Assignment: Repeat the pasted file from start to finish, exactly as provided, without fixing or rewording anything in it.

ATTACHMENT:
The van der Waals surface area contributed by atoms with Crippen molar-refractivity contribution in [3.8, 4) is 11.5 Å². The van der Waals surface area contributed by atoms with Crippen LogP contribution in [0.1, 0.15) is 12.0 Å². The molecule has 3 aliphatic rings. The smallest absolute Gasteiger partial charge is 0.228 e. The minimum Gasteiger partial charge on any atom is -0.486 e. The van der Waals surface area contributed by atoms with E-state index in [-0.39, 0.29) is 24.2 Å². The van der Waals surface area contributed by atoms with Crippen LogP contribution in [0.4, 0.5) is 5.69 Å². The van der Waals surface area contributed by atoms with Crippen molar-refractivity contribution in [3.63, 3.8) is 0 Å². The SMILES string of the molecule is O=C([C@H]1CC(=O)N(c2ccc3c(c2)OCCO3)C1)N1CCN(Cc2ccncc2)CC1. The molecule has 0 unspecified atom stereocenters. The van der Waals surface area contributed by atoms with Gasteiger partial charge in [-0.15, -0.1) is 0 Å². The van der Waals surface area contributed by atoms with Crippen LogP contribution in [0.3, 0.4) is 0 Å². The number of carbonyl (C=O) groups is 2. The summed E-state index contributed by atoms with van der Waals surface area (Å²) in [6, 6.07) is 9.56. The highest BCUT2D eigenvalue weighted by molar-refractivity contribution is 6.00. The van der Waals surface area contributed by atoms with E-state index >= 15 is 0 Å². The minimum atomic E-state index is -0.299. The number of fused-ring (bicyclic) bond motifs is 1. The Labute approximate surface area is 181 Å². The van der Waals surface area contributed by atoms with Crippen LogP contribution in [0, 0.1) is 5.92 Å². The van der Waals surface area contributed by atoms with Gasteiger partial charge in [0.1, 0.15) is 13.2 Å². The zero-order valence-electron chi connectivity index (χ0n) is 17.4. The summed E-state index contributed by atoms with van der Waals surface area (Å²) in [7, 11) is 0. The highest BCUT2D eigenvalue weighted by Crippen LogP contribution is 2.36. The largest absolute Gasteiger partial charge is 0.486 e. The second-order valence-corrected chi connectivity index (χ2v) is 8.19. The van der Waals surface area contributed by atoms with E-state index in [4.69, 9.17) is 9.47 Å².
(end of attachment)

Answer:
The van der Waals surface area contributed by atoms with Crippen molar-refractivity contribution in [3.8, 4) is 11.5 Å². The van der Waals surface area contributed by atoms with Crippen LogP contribution in [0.1, 0.15) is 12.0 Å². The molecule has 3 aliphatic rings. The smallest absolute Gasteiger partial charge is 0.228 e. The minimum Gasteiger partial charge on any atom is -0.486 e. The van der Waals surface area contributed by atoms with E-state index in [-0.39, 0.29) is 24.2 Å². The van der Waals surface area contributed by atoms with Crippen LogP contribution in [0.4, 0.5) is 5.69 Å². The van der Waals surface area contributed by atoms with Crippen molar-refractivity contribution in [3.63, 3.8) is 0 Å². The SMILES string of the molecule is O=C([C@H]1CC(=O)N(c2ccc3c(c2)OCCO3)C1)N1CCN(Cc2ccncc2)CC1. The molecule has 0 unspecified atom stereocenters. The van der Waals surface area contributed by atoms with Gasteiger partial charge in [-0.15, -0.1) is 0 Å². The van der Waals surface area contributed by atoms with Crippen LogP contribution in [0.3, 0.4) is 0 Å². The number of carbonyl (C=O) groups is 2. The summed E-state index contributed by atoms with van der Waals surface area (Å²) in [6, 6.07) is 9.56. The highest BCUT2D eigenvalue weighted by molar-refractivity contribution is 6.00. The van der Waals surface area contributed by atoms with E-state index >= 15 is 0 Å². The minimum atomic E-state index is -0.299. The number of fused-ring (bicyclic) bond motifs is 1. The Labute approximate surface area is 181 Å². The van der Waals surface area contributed by atoms with Crippen LogP contribution in [0, 0.1) is 5.92 Å². The van der Waals surface area contributed by atoms with Gasteiger partial charge in [0.1, 0.15) is 13.2 Å². The zero-order valence-electron chi connectivity index (χ0n) is 17.4. The summed E-state index contributed by atoms with van der Waals surface area (Å²) in [7, 11) is 0. The highest BCUT2D eigenvalue weighted by Crippen LogP contribution is 2.36. The largest absolute Gasteiger partial charge is 0.486 e. The second-order valence-corrected chi connectivity index (χ2v) is 8.19. The van der Waals surface area contributed by atoms with E-state index in [4.69, 9.17) is 9.47 Å².